Where a person has a legal duty to do something or where he holds an office or position created by law (such as the office of director), he may not usually appoint another to act in his place. Where the law confers a particular power on a person, it usually requires as a matter of interpretation, that it be exercised by the appointed person himself.
Right to Delegate
Where there is express authority to delegate performance, the position will usually be clear. The only issue likely to arise is whether a particular delegation is permissible in accordance with the terms of the contract.
Commonly, the contract provides or contemplates that some or all of the work will be undertaken by another. Once again, the questions that may arise will be determined by the interpretation of the contract in the circumstances.
The right to delegate is often implied. In many commonly encountered circumstances, common sense will dictate that the contract may be performed through others and that the agent cannot or need not perform personally.
Where no issue of personal confidence arises, where no special skill is required, where the acts are routine and where the duties might equally be discharged by another, a right to delegate will be readily implied.
An implied right to delegate may arise by custom in a particular business or profession. In other cases, the principal may acquiesce in delegation and may be accordingly “estopped” from objecting to it, at least retrospectively or unless he gives reasonable notice.
Delegation of performance may be a practical necessity in some cases. The agent may be an intermediary, without the legal or technical capacity to perform.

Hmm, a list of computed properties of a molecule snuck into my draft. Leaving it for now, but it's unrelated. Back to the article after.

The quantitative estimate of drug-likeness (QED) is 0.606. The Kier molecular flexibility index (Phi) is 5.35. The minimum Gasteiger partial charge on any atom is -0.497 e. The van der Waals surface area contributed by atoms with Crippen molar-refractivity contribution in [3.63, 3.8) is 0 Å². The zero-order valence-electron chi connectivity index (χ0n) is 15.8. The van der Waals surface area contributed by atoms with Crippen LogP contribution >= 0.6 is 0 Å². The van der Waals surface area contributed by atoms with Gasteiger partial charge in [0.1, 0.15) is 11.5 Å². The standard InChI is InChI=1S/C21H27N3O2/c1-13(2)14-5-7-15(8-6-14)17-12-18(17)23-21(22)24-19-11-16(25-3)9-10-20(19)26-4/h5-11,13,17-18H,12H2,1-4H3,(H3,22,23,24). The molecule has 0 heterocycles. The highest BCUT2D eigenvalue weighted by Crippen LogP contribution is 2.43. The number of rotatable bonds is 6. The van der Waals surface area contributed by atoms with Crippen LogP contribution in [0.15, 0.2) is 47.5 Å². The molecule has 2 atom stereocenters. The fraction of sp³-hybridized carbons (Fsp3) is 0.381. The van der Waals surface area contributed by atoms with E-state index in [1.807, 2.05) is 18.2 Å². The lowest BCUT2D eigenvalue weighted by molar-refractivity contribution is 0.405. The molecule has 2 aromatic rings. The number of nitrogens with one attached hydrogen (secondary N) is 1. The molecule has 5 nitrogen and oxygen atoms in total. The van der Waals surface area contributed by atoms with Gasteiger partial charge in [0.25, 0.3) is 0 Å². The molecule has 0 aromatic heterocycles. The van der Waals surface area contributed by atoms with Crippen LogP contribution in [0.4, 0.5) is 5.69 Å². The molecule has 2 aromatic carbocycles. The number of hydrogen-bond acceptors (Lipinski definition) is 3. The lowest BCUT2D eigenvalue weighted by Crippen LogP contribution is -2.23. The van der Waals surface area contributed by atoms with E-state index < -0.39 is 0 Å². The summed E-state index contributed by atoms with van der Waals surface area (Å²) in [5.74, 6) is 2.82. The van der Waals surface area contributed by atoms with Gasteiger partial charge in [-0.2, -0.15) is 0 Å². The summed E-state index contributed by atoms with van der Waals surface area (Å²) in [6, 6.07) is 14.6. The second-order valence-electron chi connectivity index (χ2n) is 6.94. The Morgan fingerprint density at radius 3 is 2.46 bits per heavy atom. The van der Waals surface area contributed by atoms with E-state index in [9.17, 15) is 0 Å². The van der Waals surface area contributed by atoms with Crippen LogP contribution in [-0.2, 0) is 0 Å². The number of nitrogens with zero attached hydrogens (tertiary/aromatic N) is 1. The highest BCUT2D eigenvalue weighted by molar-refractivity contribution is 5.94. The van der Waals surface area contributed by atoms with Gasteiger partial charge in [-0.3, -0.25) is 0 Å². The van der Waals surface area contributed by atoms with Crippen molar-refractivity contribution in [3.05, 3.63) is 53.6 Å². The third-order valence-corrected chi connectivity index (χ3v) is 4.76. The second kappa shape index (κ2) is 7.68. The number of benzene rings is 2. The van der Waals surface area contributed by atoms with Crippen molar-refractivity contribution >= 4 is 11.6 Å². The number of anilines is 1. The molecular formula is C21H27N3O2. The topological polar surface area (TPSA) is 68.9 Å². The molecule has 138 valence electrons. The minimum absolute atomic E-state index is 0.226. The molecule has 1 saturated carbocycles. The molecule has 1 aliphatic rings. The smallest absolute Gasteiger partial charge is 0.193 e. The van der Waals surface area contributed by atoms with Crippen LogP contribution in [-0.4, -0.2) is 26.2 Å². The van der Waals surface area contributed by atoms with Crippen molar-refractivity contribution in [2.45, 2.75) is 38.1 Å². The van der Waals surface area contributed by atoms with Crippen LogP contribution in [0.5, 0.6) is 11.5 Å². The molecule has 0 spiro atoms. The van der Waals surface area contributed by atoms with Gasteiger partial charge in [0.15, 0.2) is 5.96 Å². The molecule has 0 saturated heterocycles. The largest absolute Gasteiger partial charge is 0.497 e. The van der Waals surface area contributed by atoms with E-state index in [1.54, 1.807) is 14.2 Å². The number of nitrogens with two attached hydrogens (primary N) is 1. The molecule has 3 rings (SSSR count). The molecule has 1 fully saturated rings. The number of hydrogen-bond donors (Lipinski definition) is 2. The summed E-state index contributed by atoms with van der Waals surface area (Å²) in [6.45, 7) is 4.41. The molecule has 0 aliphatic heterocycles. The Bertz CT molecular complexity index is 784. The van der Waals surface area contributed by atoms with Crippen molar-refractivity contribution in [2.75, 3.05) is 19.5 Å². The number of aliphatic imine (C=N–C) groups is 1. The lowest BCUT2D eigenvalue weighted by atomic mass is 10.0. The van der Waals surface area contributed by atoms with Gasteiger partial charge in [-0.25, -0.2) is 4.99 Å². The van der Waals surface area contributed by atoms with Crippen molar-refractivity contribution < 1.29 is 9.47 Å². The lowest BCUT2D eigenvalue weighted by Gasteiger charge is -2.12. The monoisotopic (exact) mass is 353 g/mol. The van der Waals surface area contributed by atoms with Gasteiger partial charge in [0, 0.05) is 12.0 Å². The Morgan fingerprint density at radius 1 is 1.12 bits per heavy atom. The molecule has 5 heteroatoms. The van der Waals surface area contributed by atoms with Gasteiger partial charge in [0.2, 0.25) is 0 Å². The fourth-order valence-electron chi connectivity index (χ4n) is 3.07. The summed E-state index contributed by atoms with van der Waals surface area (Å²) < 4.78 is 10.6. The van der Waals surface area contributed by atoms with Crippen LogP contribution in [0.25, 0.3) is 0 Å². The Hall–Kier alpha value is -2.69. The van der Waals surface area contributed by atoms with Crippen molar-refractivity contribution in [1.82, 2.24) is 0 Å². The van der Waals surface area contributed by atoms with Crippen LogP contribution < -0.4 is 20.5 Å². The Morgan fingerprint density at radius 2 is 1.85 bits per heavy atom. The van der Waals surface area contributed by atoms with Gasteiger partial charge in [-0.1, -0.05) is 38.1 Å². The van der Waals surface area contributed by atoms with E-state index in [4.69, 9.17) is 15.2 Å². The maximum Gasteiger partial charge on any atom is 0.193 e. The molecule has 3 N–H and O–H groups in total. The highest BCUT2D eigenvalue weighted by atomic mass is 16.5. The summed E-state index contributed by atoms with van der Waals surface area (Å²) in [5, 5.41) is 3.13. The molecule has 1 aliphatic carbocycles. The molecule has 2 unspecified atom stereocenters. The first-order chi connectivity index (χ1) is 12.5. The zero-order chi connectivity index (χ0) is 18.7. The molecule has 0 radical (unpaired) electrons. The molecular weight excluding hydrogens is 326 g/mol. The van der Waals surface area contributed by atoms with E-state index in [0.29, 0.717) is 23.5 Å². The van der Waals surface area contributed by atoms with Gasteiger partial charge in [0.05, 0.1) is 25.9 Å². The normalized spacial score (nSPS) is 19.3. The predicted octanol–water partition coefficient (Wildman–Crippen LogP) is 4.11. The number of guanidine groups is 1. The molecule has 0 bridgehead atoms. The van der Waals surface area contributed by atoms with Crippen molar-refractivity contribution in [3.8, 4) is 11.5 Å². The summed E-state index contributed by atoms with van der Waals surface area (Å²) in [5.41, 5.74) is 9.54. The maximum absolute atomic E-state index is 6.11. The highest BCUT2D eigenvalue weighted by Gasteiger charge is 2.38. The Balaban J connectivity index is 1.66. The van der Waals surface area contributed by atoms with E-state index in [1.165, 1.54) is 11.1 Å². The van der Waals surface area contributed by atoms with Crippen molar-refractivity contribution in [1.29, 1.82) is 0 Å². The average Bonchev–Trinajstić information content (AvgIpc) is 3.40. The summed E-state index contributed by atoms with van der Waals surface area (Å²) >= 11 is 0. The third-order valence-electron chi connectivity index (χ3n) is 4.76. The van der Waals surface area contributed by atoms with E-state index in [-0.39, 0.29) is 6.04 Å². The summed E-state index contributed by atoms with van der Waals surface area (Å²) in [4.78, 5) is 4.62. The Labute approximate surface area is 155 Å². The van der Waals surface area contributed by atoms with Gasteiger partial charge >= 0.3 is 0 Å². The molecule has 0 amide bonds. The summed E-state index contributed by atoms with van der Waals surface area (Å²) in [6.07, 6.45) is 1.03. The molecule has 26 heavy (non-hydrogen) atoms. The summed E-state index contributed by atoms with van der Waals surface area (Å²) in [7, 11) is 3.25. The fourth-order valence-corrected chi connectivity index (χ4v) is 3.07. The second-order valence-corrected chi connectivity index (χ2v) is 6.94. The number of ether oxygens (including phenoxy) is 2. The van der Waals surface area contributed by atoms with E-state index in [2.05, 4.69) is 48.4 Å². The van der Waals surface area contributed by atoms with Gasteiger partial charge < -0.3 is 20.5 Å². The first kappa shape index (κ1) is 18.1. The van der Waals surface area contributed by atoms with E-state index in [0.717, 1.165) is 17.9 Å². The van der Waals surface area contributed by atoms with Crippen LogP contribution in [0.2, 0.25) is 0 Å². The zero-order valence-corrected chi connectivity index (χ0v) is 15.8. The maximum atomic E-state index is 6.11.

A company must by necessity exercise its powers through its directors and others The management may delegate some authority and functions to senior executives, who may, in turn, delegate particular functions to others at lower levels in the corporate hierarchy.
Delegation may be required in circumstances of urgency. Where due to unforeseen circumstances, delegation is urgently necessary, it may be permissible where it would not be otherwise allowed.
The person to whom a delegation is made is a sub-agent. The same principles as apply between principal and agent, apply between agent and sub-agent. Generally, the sub-agent is liable only to the agent.
Where the principal is party to the appointment of the sub-agent, or subsequently adopts or ratifies the appointment, then there may be a direct contractual relationship (and accordingly, mutual obligations) between the principal and sub-agent. The agent may have authority to create this relationship by the terms of his appointment.
Sub-agents employed without authority do not bind the principal unless he ratifies their acts or their acts are, in substance, the acts of the agent. Where the sub-agent is employed with the principal’s express or implied authority, he will have the capacity to bind the principal in accordance with the terms of the authority to do so.
The sub-agent’s authority to bind the principal does not require or necessarily imply that he has a direct contractual relationship with the principal. If there is a contractual relationship, the sub-agent may owe duties to and enjoy rights of the principal. Otherwise, the sub-agent’s rights and duties are with the agent, who in turn owes duties to the principal. He may be thereby liable to the principal for the acts and default of the sub-agent.
Where there is no direct contractual relationship between the principal and the sub-agent, the subagent’s recourse for remuneration and indemnity is against the agent. Correspondingly, his obligations are owed to the agent who employs, him who is in turn responsible to the principal.
References and Sources
Commercial Law, Fidelma White 2nd Ed. Thomson Round Hall, Dublin, 2015.
Commercial Law Michael Forde, 3rd Ed Tottel, Haywards Heath, 2005
Principles of the Law of Agency Howard Bennett 2013,
Agency 3e: Law & Principles (3rd Revised Ed) Munday, Roderick;
Bowstead & Reynolds on Agency, 20th Ed. Professor Peter G. Watts
The Law of Agency Friedman